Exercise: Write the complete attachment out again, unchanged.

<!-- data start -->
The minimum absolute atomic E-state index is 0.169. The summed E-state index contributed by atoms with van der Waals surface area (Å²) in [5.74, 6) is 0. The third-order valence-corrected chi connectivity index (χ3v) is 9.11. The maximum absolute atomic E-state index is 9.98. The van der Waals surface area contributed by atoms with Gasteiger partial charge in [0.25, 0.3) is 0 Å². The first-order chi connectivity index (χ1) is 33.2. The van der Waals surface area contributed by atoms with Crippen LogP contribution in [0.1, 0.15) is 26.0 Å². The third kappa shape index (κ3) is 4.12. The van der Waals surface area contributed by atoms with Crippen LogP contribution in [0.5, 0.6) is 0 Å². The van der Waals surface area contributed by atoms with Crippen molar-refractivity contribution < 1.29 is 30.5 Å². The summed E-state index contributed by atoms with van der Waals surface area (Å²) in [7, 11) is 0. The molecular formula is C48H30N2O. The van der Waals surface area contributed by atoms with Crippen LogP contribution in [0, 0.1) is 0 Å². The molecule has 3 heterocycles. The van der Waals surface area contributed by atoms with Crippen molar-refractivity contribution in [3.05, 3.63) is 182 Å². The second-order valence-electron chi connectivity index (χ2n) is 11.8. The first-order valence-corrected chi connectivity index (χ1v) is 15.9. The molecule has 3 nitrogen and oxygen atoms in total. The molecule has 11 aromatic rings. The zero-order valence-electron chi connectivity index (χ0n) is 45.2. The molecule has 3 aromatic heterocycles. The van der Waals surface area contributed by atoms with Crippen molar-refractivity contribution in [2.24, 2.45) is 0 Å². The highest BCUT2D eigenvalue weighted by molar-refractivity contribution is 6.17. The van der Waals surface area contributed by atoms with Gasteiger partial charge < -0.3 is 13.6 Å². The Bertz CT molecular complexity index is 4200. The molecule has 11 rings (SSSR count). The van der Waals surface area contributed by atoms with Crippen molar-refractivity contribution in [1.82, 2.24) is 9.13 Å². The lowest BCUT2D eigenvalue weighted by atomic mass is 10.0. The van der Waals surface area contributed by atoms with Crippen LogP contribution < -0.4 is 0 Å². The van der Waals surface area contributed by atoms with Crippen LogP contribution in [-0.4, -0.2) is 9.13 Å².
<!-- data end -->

The minimum absolute atomic E-state index is 0.169. The summed E-state index contributed by atoms with van der Waals surface area (Å²) in [5.74, 6) is 0. The third-order valence-corrected chi connectivity index (χ3v) is 9.11. The maximum absolute atomic E-state index is 9.98. The van der Waals surface area contributed by atoms with Gasteiger partial charge in [0.25, 0.3) is 0 Å². The first-order chi connectivity index (χ1) is 33.2. The van der Waals surface area contributed by atoms with Crippen LogP contribution in [0.1, 0.15) is 26.0 Å². The third kappa shape index (κ3) is 4.12. The van der Waals surface area contributed by atoms with Crippen LogP contribution in [0.5, 0.6) is 0 Å². The van der Waals surface area contributed by atoms with Crippen molar-refractivity contribution < 1.29 is 30.5 Å². The summed E-state index contributed by atoms with van der Waals surface area (Å²) in [7, 11) is 0. The molecular formula is C48H30N2O. The van der Waals surface area contributed by atoms with Crippen LogP contribution in [0, 0.1) is 0 Å². The molecule has 3 heterocycles. The van der Waals surface area contributed by atoms with Crippen molar-refractivity contribution in [3.05, 3.63) is 182 Å². The second-order valence-electron chi connectivity index (χ2n) is 11.8. The first-order valence-corrected chi connectivity index (χ1v) is 15.9. The molecule has 3 nitrogen and oxygen atoms in total. The molecule has 11 aromatic rings. The zero-order valence-electron chi connectivity index (χ0n) is 45.2. The molecule has 3 aromatic heterocycles. The van der Waals surface area contributed by atoms with Crippen molar-refractivity contribution in [2.24, 2.45) is 0 Å². The highest BCUT2D eigenvalue weighted by molar-refractivity contribution is 6.17. The van der Waals surface area contributed by atoms with Gasteiger partial charge < -0.3 is 13.6 Å². The Bertz CT molecular complexity index is 4200. The molecule has 11 rings (SSSR count). The van der Waals surface area contributed by atoms with Crippen molar-refractivity contribution in [1.82, 2.24) is 9.13 Å². The lowest BCUT2D eigenvalue weighted by atomic mass is 10.0. The van der Waals surface area contributed by atoms with Crippen LogP contribution < -0.4 is 0 Å². The van der Waals surface area contributed by atoms with Crippen LogP contribution in [-0.4, -0.2) is 9.13 Å².